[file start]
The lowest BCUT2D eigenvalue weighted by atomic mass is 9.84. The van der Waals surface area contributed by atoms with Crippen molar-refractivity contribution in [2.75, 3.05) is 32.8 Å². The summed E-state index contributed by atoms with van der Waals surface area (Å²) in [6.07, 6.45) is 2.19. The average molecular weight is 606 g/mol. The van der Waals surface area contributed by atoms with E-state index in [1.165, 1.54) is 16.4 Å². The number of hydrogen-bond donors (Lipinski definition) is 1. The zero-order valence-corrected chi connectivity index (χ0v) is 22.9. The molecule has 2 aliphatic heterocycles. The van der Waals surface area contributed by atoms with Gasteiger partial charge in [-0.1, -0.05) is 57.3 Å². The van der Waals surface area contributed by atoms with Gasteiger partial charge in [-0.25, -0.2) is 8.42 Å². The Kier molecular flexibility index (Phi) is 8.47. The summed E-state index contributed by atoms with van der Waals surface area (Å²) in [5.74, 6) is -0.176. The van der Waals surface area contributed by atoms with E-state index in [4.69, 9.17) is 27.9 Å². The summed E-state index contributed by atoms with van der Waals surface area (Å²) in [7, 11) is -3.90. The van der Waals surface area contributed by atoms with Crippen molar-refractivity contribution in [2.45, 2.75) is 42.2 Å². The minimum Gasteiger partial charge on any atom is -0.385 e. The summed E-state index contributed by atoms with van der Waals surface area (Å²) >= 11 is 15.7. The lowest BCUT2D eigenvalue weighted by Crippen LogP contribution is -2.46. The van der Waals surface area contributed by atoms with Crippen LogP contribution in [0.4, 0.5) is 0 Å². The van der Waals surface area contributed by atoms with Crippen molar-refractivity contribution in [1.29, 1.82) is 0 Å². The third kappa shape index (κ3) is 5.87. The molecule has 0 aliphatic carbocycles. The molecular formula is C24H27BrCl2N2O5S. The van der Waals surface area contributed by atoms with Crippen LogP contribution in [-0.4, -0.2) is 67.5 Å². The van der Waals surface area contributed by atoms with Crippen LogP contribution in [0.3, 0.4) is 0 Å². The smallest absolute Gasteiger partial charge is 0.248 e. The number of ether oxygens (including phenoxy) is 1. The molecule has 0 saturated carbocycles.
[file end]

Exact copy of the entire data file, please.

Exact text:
The lowest BCUT2D eigenvalue weighted by atomic mass is 9.84. The van der Waals surface area contributed by atoms with Crippen molar-refractivity contribution in [2.75, 3.05) is 32.8 Å². The summed E-state index contributed by atoms with van der Waals surface area (Å²) in [6.07, 6.45) is 2.19. The average molecular weight is 606 g/mol. The van der Waals surface area contributed by atoms with E-state index in [1.165, 1.54) is 16.4 Å². The number of hydrogen-bond donors (Lipinski definition) is 1. The zero-order valence-corrected chi connectivity index (χ0v) is 22.9. The molecule has 2 aliphatic heterocycles. The van der Waals surface area contributed by atoms with Gasteiger partial charge in [-0.1, -0.05) is 57.3 Å². The van der Waals surface area contributed by atoms with Gasteiger partial charge in [-0.25, -0.2) is 8.42 Å². The Kier molecular flexibility index (Phi) is 8.47. The summed E-state index contributed by atoms with van der Waals surface area (Å²) in [5.74, 6) is -0.176. The van der Waals surface area contributed by atoms with E-state index in [4.69, 9.17) is 27.9 Å². The summed E-state index contributed by atoms with van der Waals surface area (Å²) in [7, 11) is -3.90. The van der Waals surface area contributed by atoms with Crippen molar-refractivity contribution in [2.45, 2.75) is 42.2 Å². The minimum Gasteiger partial charge on any atom is -0.385 e. The summed E-state index contributed by atoms with van der Waals surface area (Å²) >= 11 is 15.7. The lowest BCUT2D eigenvalue weighted by Crippen LogP contribution is -2.46. The van der Waals surface area contributed by atoms with Crippen LogP contribution in [0.4, 0.5) is 0 Å². The van der Waals surface area contributed by atoms with Crippen molar-refractivity contribution in [1.29, 1.82) is 0 Å². The third kappa shape index (κ3) is 5.87. The molecule has 0 aliphatic carbocycles. The molecular formula is C24H27BrCl2N2O5S. The van der Waals surface area contributed by atoms with Crippen LogP contribution in [-0.4, -0.2) is 67.5 Å². The van der Waals surface area contributed by atoms with Crippen LogP contribution in [0.3, 0.4) is 0 Å². The smallest absolute Gasteiger partial charge is 0.248 e. The number of ether oxygens (including phenoxy) is 1. The molecule has 0 saturated carbocycles.